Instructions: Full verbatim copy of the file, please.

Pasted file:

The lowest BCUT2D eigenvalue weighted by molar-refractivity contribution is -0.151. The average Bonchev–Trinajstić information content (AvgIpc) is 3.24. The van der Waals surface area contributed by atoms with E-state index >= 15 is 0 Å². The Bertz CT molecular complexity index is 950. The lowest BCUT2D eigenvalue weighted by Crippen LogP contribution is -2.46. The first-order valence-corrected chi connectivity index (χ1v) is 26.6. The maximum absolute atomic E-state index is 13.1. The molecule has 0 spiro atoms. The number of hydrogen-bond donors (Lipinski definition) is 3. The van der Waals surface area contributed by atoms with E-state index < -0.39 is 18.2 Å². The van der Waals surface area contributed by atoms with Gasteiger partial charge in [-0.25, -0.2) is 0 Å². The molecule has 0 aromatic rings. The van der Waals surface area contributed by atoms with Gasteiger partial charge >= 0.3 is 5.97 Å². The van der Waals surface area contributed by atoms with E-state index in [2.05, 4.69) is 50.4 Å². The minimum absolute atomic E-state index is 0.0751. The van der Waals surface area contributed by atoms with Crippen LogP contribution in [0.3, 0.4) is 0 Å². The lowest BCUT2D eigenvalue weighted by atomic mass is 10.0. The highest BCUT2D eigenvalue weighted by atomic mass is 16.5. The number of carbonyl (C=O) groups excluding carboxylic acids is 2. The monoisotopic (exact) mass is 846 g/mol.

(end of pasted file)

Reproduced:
The lowest BCUT2D eigenvalue weighted by molar-refractivity contribution is -0.151. The average Bonchev–Trinajstić information content (AvgIpc) is 3.24. The van der Waals surface area contributed by atoms with E-state index >= 15 is 0 Å². The Bertz CT molecular complexity index is 950. The lowest BCUT2D eigenvalue weighted by Crippen LogP contribution is -2.46. The first-order valence-corrected chi connectivity index (χ1v) is 26.6. The maximum absolute atomic E-state index is 13.1. The molecule has 0 spiro atoms. The number of hydrogen-bond donors (Lipinski definition) is 3. The van der Waals surface area contributed by atoms with E-state index < -0.39 is 18.2 Å². The van der Waals surface area contributed by atoms with Gasteiger partial charge in [-0.25, -0.2) is 0 Å². The molecule has 0 aromatic rings. The van der Waals surface area contributed by atoms with Gasteiger partial charge >= 0.3 is 5.97 Å². The van der Waals surface area contributed by atoms with E-state index in [2.05, 4.69) is 50.4 Å². The minimum absolute atomic E-state index is 0.0751. The van der Waals surface area contributed by atoms with Crippen LogP contribution in [0.3, 0.4) is 0 Å². The lowest BCUT2D eigenvalue weighted by atomic mass is 10.0. The highest BCUT2D eigenvalue weighted by atomic mass is 16.5. The number of carbonyl (C=O) groups excluding carboxylic acids is 2. The monoisotopic (exact) mass is 846 g/mol.